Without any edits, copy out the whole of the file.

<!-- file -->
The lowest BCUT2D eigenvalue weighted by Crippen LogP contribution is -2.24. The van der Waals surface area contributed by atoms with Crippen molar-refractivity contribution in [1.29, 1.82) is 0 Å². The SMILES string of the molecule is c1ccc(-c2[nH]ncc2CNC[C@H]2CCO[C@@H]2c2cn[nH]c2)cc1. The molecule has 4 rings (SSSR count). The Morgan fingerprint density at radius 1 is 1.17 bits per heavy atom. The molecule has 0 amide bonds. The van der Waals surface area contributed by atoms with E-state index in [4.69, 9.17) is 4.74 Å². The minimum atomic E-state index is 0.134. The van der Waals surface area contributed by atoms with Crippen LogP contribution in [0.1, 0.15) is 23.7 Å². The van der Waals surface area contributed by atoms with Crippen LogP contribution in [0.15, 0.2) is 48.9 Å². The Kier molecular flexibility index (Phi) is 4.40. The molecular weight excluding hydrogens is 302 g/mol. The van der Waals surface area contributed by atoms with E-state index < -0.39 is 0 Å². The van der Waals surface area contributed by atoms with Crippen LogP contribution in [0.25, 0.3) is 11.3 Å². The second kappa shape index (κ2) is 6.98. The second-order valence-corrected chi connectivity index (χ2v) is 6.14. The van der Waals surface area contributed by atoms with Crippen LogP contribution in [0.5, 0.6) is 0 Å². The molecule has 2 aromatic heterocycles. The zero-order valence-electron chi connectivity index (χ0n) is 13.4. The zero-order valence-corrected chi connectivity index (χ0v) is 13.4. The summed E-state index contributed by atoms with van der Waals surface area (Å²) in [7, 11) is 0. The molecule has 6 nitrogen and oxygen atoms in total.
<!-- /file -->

The lowest BCUT2D eigenvalue weighted by Crippen LogP contribution is -2.24. The van der Waals surface area contributed by atoms with Crippen molar-refractivity contribution in [1.29, 1.82) is 0 Å². The SMILES string of the molecule is c1ccc(-c2[nH]ncc2CNC[C@H]2CCO[C@@H]2c2cn[nH]c2)cc1. The molecule has 4 rings (SSSR count). The Morgan fingerprint density at radius 1 is 1.17 bits per heavy atom. The molecule has 0 amide bonds. The van der Waals surface area contributed by atoms with E-state index in [4.69, 9.17) is 4.74 Å². The minimum atomic E-state index is 0.134. The van der Waals surface area contributed by atoms with Crippen LogP contribution in [0.1, 0.15) is 23.7 Å². The van der Waals surface area contributed by atoms with Crippen LogP contribution in [0.15, 0.2) is 48.9 Å². The Kier molecular flexibility index (Phi) is 4.40. The molecular weight excluding hydrogens is 302 g/mol. The van der Waals surface area contributed by atoms with E-state index < -0.39 is 0 Å². The van der Waals surface area contributed by atoms with Crippen LogP contribution in [0.25, 0.3) is 11.3 Å². The second kappa shape index (κ2) is 6.98. The second-order valence-corrected chi connectivity index (χ2v) is 6.14. The van der Waals surface area contributed by atoms with Crippen LogP contribution in [0.5, 0.6) is 0 Å². The molecule has 2 aromatic heterocycles. The zero-order valence-electron chi connectivity index (χ0n) is 13.4. The zero-order valence-corrected chi connectivity index (χ0v) is 13.4. The summed E-state index contributed by atoms with van der Waals surface area (Å²) in [7, 11) is 0. The molecule has 6 nitrogen and oxygen atoms in total.